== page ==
So I think for me, I always try to take a step back and consider both sides of things and like, for instance with Pursuit … like we ran it for a year, we raised seed funding and we decided not to keep going. We didn’t spend any of our seed money but, you know, we looked at both sides of things. And we said ‘we think that this was a nice idea in theory, but in practice the evidence was that we should probably not continue forward on this …. which is a hard decision to come to personally. I’m very happy that we didn’t continue on with it. And I got to have a really wonderful experience at Facebook.

Stephen Cummins

That takes a massive amount of discipline to make that decision. There’s an awful lot of entrepreneurs that will crush themselves against the wall to keep trying to make the thing work and not step back. Given that you actually had funds, that’s an amazing decision to take. If you were to give one piece of advice to entrepreneurs that are up and coming, what’s the one thing you’d say to them?

Russ Heddelston

It depends on if there’s someone who’s actively starting a company versus someone who would like to start a company at some point in time in the future? If it’s someone who would like to start a company at some point in time in the future ….I’d say the most common impactful piece of advice I’ve given to people is to make sure you have enough personal wealth. So that you’re not stressed about both personal money and company money. And that’s something that people really don’t think enough about – like ‘the time is now and I’ve gotta go do it!’ And if you’re a beginning co-founder, a lot of co-founder relationships get destroyed by money or because one person doesn’t have money and the other person does have. Or their worried about their personal finances – it just brings out the worst in people. So I mean one rule of thumb might be – you got the co-founder or 2 – you all put in $100K … not in like savings, it’s just money that you’re okay throwing away. And if you can’t do that … if you can’t put enough money that you’re all going to be able to work for a year on the thing, you probably don’t have the personal runway required to give yourself enough time to get it off the ground and it’s just a very slim margin for error. That’s just one piece of advice I would give. I don’t know what the right number is – maybe it’s less, maybe it’s more – but making sure everyone’s on a similar financial footing – and you’re able to lose some money and not get too stressed about it I think is important. Check those boxes before you started a company.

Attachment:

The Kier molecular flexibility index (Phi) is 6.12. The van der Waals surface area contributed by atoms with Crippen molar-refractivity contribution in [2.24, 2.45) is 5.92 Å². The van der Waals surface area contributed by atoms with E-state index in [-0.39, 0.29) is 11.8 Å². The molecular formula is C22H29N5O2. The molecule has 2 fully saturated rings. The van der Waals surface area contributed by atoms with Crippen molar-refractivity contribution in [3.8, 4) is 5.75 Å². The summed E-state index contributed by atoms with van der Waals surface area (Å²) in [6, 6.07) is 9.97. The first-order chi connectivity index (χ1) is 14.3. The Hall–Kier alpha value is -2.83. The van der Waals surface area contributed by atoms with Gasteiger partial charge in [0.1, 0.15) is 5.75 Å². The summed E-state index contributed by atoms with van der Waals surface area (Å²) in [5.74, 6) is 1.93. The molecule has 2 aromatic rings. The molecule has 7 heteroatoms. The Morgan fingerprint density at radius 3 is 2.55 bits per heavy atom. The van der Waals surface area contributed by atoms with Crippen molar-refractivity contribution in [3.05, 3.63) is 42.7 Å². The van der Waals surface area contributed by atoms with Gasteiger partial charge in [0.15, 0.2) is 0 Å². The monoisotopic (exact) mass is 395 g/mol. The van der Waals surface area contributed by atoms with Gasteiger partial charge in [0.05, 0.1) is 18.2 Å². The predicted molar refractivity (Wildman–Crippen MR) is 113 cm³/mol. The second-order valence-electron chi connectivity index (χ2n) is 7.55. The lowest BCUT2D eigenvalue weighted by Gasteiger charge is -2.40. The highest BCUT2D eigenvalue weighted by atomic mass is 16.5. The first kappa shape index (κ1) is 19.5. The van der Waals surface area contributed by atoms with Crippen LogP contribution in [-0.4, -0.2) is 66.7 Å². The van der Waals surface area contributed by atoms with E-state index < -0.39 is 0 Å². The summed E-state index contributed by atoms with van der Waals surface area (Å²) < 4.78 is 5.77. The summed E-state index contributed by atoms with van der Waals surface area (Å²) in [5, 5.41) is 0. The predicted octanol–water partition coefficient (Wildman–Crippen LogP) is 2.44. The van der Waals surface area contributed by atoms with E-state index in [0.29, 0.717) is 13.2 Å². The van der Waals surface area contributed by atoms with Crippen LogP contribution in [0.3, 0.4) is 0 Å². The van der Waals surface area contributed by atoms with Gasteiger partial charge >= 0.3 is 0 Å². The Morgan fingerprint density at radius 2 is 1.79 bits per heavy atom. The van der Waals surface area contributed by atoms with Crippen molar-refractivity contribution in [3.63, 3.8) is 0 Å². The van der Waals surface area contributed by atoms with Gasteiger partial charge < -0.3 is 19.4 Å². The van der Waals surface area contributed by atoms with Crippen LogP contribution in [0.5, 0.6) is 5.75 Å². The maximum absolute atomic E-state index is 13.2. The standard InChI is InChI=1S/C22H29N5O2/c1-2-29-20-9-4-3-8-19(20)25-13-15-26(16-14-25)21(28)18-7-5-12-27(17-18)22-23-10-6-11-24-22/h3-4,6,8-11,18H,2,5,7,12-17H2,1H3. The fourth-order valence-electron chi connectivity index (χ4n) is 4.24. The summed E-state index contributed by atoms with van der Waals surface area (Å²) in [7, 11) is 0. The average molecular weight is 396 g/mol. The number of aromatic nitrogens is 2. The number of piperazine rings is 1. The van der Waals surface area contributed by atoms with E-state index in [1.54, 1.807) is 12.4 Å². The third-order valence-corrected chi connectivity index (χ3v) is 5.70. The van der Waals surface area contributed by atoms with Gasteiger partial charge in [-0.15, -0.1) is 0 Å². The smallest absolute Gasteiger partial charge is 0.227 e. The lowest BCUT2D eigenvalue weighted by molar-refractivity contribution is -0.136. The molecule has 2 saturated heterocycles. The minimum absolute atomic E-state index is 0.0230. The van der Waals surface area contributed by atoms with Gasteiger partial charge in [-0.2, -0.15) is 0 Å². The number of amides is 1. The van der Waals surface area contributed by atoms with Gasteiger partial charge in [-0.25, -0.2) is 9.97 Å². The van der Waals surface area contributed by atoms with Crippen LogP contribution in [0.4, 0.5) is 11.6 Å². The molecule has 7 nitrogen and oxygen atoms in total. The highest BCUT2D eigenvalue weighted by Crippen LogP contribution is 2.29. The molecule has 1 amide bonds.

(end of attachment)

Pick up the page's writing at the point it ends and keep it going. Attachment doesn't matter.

Stephen Cummins

That’s incredible advice. Russ Heddleston – thank you so much for giving your time to 40 minutes of SaaS thank you Stephen.

12:12  Next week we start into another 3 part mini-series, this time with Ireland’s Andrew Mullaney, a former CTO and Co-founder of NewsWhip – a service that tracks how billions of people engage with stories.

You’ve been listening to 14 minutes of SaaS. Thank you to Ketsu for music provided under a creative commons license. This episode was brought to you by me, Stephen Cummins. If you enjoy the podcast, please don’t forget to share it with your network, subscribe to the series and give the show a rating.

 

 

14 Minutes of SaaS